Sustainability

Sodexo at Springfield public schools is working toward a greener future, one tray at a time

Sodexo has eliminated Styrofoam trays at Springfield Renaissance School thanks to an initiative led by students.
Stack of trays
The team launched compostable trays at Springfield Renaissance School on Nov. 9. | Photo: Shutterstock.

In a presentation from students in the Environmental Science program at Springfield Renaissance School in Springfield, Mass., styrofoam trays were stacked up and showcased. The display included about 900 trays, and the students were pointing out a waste problem at the school.

“It was quite an impressive display and presentation by the students,” said Roger Weger, Sodexo’s resident district manager for Springfield Public Schools. “And they went through all of the concerns with these trays that are filling up our landfills and basically the ask was for us to see if there was a compostable tray that we could introduce into their school as a way to reduce the amount of waste going into landfills.”

Prior to the presentation, the team had received about 200 letters from students requesting a solution for the tray situation at the school.

The team was quite impressed with the presentation and jumped into action, trying to find solutions. Throughout the summer, the team began researching, trying to find manufacturers who could provide a compostable tray at a cost-friendly price point.

Eventually, the team identified a local manufacturer that had the right product. Now it was time for Weger and the foodservice team to put together their presentation for students.

“It was basically an opportunity for their voice to be heard, to take the initiative on a project and tell their story in such a compelling way that actually saw action coming back in a positive form,” said Weger.

On Nov. 9, the team officially launched the trays at Renaissance, effectively eliminating Styrofoam from its operation.

“It has been eye opening. And it has been students feeling that their voices have been heard,” said Weger.  “And we feel that this was a great opportunity for us to partner with the students, as well as make a tangible commitment to a greener future, one tray at a time.”

Now, Sodexo and Springfield Public Schools are working on rolling out the compostable trays to other schools in their system, starting with the high schools.

While cost was definitely a consideration during the research process, the trays only amount to a couple cents more per tray and Weger said the benefits outweigh the additional cost.

“These are really costs that we've looked at it and we can absorb it within the meal reimbursement that we receive from the state,” said Weger. “And it seems to be again, well received by the students at Springfield Renaissance.”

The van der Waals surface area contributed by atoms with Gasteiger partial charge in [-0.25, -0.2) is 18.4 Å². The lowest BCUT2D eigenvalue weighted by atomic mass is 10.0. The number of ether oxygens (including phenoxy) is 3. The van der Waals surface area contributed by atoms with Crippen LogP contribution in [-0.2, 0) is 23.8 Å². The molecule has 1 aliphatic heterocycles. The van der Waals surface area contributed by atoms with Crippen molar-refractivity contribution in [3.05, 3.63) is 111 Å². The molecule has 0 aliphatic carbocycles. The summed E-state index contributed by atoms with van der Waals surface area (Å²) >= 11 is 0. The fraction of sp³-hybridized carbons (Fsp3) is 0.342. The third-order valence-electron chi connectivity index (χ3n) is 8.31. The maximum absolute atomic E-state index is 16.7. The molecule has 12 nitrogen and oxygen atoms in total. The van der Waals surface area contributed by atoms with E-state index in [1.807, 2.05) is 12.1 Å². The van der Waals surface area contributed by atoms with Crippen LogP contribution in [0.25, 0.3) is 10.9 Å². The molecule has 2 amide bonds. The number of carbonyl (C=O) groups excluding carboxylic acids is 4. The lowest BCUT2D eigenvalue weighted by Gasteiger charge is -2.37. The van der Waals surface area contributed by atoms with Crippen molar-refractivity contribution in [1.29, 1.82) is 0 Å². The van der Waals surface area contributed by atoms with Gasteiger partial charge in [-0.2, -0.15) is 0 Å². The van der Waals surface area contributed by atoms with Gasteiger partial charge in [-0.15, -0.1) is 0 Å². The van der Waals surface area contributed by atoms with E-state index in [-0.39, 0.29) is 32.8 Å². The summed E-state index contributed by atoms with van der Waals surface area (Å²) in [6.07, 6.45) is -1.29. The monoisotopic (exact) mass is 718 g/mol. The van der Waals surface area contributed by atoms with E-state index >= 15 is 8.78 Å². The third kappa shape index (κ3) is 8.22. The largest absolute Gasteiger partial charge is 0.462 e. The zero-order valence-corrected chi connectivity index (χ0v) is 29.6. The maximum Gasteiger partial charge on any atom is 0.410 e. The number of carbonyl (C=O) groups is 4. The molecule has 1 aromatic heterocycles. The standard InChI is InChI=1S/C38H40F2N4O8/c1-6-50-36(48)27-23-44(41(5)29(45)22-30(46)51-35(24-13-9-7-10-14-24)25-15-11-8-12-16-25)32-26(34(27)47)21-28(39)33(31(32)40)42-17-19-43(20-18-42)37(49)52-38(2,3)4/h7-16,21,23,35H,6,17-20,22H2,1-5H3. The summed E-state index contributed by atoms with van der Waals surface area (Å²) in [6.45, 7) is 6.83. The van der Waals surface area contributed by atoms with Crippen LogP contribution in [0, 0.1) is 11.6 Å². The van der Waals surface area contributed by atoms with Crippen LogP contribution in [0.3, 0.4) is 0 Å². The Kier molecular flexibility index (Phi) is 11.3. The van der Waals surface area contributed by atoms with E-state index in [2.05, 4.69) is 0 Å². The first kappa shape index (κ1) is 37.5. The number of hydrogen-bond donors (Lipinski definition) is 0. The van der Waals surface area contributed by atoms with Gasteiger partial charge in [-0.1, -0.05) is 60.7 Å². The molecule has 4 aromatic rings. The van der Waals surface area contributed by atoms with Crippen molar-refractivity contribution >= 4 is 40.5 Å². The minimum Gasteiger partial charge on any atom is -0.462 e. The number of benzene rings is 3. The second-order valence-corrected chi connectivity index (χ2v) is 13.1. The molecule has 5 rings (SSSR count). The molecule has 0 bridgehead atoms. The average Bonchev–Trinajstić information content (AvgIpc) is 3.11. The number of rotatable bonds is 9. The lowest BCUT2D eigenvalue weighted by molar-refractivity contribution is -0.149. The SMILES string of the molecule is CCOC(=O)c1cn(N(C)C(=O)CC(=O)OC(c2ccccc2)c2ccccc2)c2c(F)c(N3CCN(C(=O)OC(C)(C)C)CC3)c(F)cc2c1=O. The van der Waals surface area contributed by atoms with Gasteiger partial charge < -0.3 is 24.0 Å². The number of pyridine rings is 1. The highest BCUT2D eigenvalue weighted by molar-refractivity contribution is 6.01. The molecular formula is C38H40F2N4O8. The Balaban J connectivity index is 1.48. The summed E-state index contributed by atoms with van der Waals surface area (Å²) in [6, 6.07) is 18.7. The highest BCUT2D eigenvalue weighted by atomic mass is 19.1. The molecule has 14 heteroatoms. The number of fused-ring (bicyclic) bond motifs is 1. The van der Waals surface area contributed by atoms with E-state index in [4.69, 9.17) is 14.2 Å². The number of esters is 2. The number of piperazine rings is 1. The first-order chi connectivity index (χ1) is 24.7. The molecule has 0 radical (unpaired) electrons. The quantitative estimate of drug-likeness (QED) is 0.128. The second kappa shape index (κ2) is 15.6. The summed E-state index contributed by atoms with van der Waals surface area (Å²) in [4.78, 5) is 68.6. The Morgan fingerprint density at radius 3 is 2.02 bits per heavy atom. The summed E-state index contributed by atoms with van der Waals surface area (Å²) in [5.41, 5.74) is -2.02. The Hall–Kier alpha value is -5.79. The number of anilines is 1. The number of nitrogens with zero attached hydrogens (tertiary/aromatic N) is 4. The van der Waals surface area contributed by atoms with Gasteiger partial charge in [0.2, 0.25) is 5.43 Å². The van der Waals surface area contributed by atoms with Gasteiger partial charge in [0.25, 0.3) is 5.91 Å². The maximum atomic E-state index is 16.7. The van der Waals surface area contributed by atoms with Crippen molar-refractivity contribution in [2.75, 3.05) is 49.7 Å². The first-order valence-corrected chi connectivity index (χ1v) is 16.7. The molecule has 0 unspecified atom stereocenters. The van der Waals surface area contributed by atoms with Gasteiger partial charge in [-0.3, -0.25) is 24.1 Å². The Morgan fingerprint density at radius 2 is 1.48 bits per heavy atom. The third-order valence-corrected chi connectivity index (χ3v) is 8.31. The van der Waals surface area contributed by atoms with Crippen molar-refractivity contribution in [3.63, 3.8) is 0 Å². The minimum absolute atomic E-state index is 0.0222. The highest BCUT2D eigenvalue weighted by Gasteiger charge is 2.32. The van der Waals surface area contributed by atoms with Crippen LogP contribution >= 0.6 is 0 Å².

Moving forward, Weger is confident the students will continue to have a voice at the school, working together on sustainability problems. Another area the team may address in the future is looking at what type of material is used on sandwich and salad containers.

Committed to sustainability

Springfield Public Schools sustainability mission doesn’t stop at the walls of its cafeterias. Another initiative the team has implemented is the use of an anaerobic digester that turns the waste from the Culinary Nutrition Center, the facility where the school system's meals are prepared,  into energy that lights homes. And a byproduct of the process is used as a fertilizer for crops at a local farm.

“Our waste goes in there with the waste from the cows and it creates this energy that actually about 1600 homes are powered from,” said Weger.  “That's an amazing cycle in terms of the food going through the system, and then going back to be fertilizer for the crops.”

Student ambassador program bridges the gap

Student involvement is important for the team at Springfield Public Schools. Last year, the team launched a student ambassador program. Student representatives are given the opportunity to provide feedback to dining services. Weger describes it as a listening post. The ambassadors provide feedback as to how well the meals are being received and also provide their input as to what the team could be doing better.

“We rely on their input to know, to make sure that we're on the right track and meeting their needs,” said Weger.

In the future, Weger hopes to bring those student ambassadors into the Culinary Nutrition Center and allow them to tour the space.

“And you know, continue the dialogue that we have with them, but actually take them on a tour of the of the facility of where their meals are prepared,” said Weger. “We have 70 different menu items that we actually scratch prepare here.”

The team produces up to 18,000 meals a day out of the space.

“When they come in and they see where their food is being prepared and how it's being prepared, they come away with a totally different appreciation for the food that we're serving,” said Weger.